inference to be drawn from this is that cross burnings are fighting
words. The noise which emanates from the sight of a burning cross
manifests itself in fear and emotional pain for its victims. Thus, the
only thing that comes from cross burning is an abusive exclamation of
According to Chaplinsky, fighting words constitute speech that is
"of such slight social value as a step to truth that any benefit
that may be derived from them is clearly outweighed by the social
interest in order and morality," and may therefore be restricted.
Cross burning is not only a visual articulation of hate, it is a
physical threat of violence. The act of burning a cross on someone's
lawn is contrary to the existence of social order. Even Justice Stevens,
in his concurrence, asserted that "threatening someone because of
her race or religious beliefs may cause particularly severe trauma or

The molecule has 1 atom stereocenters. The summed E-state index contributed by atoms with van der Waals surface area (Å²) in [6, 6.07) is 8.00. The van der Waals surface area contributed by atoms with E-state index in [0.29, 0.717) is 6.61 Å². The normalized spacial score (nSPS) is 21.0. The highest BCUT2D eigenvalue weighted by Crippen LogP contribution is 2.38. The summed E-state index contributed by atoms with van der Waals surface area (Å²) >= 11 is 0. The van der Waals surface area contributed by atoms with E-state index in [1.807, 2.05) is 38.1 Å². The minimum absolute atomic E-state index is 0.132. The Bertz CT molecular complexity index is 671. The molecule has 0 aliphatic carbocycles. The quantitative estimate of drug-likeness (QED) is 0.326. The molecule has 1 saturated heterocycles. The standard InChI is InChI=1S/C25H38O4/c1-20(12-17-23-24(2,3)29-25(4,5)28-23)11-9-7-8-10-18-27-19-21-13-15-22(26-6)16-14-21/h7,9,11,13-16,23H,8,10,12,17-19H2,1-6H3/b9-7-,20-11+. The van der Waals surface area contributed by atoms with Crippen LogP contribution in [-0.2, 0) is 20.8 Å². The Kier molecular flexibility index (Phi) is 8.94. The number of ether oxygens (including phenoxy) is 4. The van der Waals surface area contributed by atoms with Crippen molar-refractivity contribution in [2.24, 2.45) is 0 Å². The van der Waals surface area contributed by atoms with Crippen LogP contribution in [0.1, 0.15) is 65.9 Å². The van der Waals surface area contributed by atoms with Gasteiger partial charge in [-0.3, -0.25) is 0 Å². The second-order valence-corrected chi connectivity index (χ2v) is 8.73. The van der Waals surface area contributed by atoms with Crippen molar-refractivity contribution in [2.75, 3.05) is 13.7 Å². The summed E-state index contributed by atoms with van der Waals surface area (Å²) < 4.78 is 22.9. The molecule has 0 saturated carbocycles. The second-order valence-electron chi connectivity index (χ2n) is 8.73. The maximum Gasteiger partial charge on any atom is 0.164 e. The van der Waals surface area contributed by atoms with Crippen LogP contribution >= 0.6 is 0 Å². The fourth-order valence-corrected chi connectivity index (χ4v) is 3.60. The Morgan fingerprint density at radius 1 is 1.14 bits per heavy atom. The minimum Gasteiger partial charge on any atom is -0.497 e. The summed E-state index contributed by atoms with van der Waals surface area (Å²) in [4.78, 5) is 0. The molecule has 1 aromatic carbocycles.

touch off a riot."
In his examples, Justice Scalia undersells the gravity of the harm
produced by hate speech such as cross burning or church burning. There
is an obvious distinction between saying "all papists are
misbegotten" and burning a cross on the lawn of a Black family. In
the first instance papists maintain the power to respond to their
critics by saying that they are in fact misbegotten or some other
vocalization of their discordance. As Justice Stevens asserted in this
case, the ordinance is even-handed in this respect. However, when a
cross or church is burned the victims are held captive to an assault
which is not only audible but physical. In the case of cross burning the
victims are usually not afforded ready access to an 8-15 foot cross and
flammable apparatus to respond to their attack. Moreover, if such were
the case, would we really want people to respond to burning crosses by
burning more crosses? To accept the Court's reasoning is to respond
There is a clear difference between words that are fighting words and
words which may result in a fight. Any debate or difference in opinion